Along with its wireless carrier brethren, wireline broadband providers have also been engaging in a price war of sorts over the past year, which is roiling the market with a degree of instability. One one side of the equation, Google Fiber is seeking to shake up the broadband industry with its 1 Gbps fiber-to-the-premises offering. Meanwhile, on the other, leaner side, major players like AT&T and Verizon are busy divesting themselves of all of their wireline assets. What to make of these seemingly opposing strategies going forward?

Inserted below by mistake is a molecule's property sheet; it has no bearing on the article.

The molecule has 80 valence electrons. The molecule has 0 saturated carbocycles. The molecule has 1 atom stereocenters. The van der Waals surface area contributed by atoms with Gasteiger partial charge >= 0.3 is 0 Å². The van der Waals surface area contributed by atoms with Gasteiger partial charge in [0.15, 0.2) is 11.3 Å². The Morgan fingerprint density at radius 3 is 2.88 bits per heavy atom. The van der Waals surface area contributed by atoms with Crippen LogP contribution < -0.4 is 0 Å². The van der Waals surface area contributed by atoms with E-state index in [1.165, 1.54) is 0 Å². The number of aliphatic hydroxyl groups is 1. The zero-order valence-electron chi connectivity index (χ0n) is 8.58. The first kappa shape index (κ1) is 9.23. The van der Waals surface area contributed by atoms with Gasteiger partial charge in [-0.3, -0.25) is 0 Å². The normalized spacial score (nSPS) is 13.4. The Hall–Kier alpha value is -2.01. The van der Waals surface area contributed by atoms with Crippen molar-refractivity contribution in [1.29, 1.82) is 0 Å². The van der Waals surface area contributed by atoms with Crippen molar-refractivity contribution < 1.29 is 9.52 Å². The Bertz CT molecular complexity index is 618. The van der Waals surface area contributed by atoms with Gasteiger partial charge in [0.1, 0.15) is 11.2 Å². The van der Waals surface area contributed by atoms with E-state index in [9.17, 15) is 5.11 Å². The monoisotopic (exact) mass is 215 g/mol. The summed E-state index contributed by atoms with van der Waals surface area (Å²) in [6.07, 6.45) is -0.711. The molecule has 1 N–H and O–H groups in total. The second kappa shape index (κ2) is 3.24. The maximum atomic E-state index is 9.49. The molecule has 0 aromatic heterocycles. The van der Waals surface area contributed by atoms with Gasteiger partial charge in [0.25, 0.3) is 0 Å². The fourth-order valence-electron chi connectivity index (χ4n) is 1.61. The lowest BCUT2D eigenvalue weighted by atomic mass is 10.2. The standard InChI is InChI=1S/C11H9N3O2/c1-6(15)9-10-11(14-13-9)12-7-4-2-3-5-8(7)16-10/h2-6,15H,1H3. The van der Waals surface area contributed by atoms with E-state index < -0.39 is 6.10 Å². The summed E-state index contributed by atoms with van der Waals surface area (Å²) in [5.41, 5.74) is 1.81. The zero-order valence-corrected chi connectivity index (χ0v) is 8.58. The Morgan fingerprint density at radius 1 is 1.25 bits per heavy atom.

A newly released report seeks to make some sense of the disarray, at least from a pricing standpoint, while also breaking down speeds into three groups: 1-50 Mbps; 75-500 Mbps; and 1 Gbps. Hawaiian Telecom leads everybody with their $19.95 per month (for 5 Mbps) tier, and things get faster and more expensive from there, topping out with Hawaiian, again, at more $300 per month for the privilege of surfing the Internet at 500 Mbps. AT&T, however, offers 1 Gbps for $70 per month (with the caveat that you agree to have your web traffic monitored by the telco, natch); Consolidated beats them by a nickel for the same throughput speed, with no snooping, but certainly a less expansive reach. The middle of the pack, by price and speed, is filled with anarchy: for example, TDS will give you 300 Mbps for $75 per month, or you can pay nearly $55 a month to Lumos for a meager 20 Mbps.

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